Music Reviews

Mar 12 2018
Artist: Autumns (@)
Title: Dyslexia Tracks
Format: 12" vinyl + Download
Label: Touch Sensitive Records (@)
Distributor: Cargo Records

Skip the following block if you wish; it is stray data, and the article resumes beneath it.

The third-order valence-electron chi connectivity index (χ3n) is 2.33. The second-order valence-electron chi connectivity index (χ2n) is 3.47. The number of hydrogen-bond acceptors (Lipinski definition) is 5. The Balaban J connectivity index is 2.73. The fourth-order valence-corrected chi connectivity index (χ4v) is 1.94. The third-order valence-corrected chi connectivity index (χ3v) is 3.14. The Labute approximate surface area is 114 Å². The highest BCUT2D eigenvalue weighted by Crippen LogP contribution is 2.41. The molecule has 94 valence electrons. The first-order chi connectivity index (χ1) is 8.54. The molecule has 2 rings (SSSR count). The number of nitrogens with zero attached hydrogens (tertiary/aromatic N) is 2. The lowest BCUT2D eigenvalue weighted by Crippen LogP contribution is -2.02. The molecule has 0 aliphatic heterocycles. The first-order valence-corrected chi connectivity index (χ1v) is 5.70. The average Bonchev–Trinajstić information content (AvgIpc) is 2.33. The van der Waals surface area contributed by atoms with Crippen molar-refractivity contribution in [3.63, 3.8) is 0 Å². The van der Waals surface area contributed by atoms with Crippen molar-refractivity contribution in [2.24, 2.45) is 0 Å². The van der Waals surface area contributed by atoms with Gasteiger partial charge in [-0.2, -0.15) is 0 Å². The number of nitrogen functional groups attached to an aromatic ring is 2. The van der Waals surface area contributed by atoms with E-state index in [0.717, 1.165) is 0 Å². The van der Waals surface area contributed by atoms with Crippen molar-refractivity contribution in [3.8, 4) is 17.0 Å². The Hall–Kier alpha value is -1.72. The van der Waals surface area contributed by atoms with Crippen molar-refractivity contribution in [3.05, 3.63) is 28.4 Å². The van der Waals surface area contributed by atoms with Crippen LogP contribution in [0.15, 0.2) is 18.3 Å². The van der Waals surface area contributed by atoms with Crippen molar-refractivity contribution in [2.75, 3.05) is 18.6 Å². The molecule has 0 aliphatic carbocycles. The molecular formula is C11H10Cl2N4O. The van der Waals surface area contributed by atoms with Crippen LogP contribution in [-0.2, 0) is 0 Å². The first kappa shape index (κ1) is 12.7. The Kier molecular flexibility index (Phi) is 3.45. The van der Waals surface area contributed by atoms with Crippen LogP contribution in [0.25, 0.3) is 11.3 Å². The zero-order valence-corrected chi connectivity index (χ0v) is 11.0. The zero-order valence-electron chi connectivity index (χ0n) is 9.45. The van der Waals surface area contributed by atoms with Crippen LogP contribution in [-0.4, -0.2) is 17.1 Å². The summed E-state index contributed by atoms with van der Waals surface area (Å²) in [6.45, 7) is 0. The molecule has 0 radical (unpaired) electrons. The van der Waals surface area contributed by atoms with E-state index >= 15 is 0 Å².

Unlikely elements somehow meld together on the aptly titled, “Dyslexia Tracks” a five-track EP which is noisy, squelchy, inelegant and erratic, yet also structured, rhythmic and somehow danceable; ideal for a younger Molly Ringwald and her breakfast club. Autumns is Derry, Northern Ireland’s Christian Donaghey who brings 60’s-era psych rock guitar twangs, indecipherable reverb-drenched vocals and tense synth undulations more at home on retro video game soundtracks. Opening track, “Self Consumed” has fist pumping dance beats ideal for an 80’s synth rock Billy Idol song on a triple espresso and mean synth lines best suited for a tense first-gen Nintendo game where you square-off against a particularly nasty level master. The following “Headache Tablet” still immerse in continuous undulations of the video game motif with subtle, yet still danceable beat changes as our lead character fights through a horde of baddies. The title, “You’re A Right Useless Cunt” was probably coined at an Irish pub just before a fight over the last pitcher of Guinness while an early New Order song plays on the PA and a 60’s-era Godzilla film on the telly. Nice, layered electro beats, random laser beam squelches and reverb leaden monster vocals phrase brief yet indecipherable comments. Both “City Secrets” and “Distorted Thinking” have electro progressions and vigorous retro style drum machine rhythms, but this time set to some twangy and echoey guitar music at home on an old Batman TV show if the hero was somehow drugged and disoriented. In addition to early Billy Idol and New Order, Dyslexia Tracks brings to mind minimal techno great, Patrick Pulsinger, electro’s, Adult and ‘Add N to X’, with a middle finger aimed at most techno/electro conventions which is probably the point. Dyslexia Tracks are fun to listen to and Donaghey is not afraid to get unconventional if not erratic and layer elements most would feel have no business being together in the first place. Somehow, it works.

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